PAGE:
The battle between the Kyoto Protocol and the Copenhagen Accord has come to the fore. Mexico is rumoured to be prepared to table a draft text based on the Accord, although the negotiators deny this. The US is talking up the Accord as a ‘balanced’ basis for negotiations.

One myth that should be put to bed now is the claim that the Accord is better than the Protocol, despite the lack of legal force behind its targets, because it covers more of the world’s emissions.

But that is because the Protocol was only ever intended to cover emissions from the rich world (the Annex generic cialis 1 countries) – for sound reasons of justice and responsibility.

Moreover the Protocol sits within the Bali Roadmap, negotiated three years ago, which defines how the overall process of agreement should extend from Kyoto to cover all global emissions.

So its a real red herring that the Accord includes more countries – especially as the pledges included are so weak, that according to UN analysis, they could lead to global temperature rises of more than 5ºC.

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Today’s Guardian newspaper , in the UK, reveals how support for the Accord has not been a product of rational debate and negotiation, but was achieved by the US through “spying, threats and promises of aid”. It’s not surprising, but confirms yet again what the US will do to get its way, regardless of the cost.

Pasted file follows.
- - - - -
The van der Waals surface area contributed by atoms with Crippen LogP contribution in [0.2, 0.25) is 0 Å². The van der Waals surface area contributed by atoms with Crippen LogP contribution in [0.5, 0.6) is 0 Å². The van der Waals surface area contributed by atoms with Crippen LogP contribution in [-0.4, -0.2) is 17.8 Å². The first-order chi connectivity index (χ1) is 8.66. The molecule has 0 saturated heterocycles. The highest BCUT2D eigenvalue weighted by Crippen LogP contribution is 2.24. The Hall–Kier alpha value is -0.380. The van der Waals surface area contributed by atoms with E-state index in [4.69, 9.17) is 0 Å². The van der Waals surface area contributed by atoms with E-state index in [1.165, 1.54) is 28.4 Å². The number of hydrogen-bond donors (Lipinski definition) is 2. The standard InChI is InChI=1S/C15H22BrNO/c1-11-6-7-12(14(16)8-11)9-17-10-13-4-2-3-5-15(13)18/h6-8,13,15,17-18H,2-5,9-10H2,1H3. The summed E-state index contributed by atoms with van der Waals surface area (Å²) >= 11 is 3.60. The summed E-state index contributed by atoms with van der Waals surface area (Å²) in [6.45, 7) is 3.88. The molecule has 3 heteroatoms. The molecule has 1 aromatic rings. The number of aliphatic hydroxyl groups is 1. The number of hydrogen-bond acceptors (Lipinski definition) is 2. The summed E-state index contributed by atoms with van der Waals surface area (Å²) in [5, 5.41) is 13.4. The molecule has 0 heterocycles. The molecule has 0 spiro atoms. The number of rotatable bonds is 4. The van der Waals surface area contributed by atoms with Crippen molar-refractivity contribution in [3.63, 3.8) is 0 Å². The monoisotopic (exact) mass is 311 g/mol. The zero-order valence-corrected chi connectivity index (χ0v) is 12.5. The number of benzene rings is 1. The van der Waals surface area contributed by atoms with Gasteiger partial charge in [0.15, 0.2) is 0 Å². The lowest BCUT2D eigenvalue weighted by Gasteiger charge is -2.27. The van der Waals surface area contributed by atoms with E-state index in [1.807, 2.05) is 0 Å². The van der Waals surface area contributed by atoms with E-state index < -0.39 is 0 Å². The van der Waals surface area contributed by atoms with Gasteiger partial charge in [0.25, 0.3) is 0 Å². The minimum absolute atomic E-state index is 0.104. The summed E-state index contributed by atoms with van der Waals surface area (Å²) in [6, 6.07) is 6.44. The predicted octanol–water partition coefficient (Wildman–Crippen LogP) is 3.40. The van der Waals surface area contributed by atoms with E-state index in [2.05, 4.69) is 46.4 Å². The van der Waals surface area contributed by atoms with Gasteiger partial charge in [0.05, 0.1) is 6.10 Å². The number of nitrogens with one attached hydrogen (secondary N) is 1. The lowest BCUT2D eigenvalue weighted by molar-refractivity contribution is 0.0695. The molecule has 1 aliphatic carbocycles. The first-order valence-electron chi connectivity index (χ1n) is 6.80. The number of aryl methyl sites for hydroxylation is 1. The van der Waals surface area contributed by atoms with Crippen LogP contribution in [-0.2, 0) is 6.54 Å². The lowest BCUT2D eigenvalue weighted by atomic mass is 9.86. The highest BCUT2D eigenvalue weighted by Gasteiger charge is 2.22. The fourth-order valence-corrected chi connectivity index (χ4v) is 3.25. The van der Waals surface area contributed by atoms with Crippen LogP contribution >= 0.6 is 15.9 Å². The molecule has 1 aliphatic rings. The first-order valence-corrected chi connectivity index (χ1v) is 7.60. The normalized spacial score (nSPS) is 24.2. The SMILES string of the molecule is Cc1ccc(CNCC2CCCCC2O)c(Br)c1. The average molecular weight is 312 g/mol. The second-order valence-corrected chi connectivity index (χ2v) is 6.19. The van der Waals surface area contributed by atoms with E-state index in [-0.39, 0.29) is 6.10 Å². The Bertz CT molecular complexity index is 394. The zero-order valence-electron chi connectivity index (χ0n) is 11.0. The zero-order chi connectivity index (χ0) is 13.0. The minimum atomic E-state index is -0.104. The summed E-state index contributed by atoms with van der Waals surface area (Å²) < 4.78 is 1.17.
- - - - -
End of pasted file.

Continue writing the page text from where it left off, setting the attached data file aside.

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Battles over finance continue, with the rather sad situation of the developing world queueing up to defend the Clean Development Mechanism (CDM) – the tool with which Annex 1 countries can buy emissions reductions in the global south so as to offset their own failure to cut emissions at home.

The poorer nations like it that this generates revenue, but independent analyses have suggested that up to 60% of CDM emissions reductions claims could be seriously exaggerated.

That’s why

Friends of the Earth Scotland has campaigned – successfully so far – to prevent Scottish Ministers buying such international carbon credits as a way to meet the targets under our climate change act.

However support for the CDM from the South might be partly because it is fairly tightly bound into structure and targets of the Kyoto Protocol. Its hard to see how the CDM could be maintained without major revisions, if the Protocol was abandoned.

Southern support for the CDM may be part of a bigger game, as well as a sign of the lack of trust in the financial promises made by the rich world.

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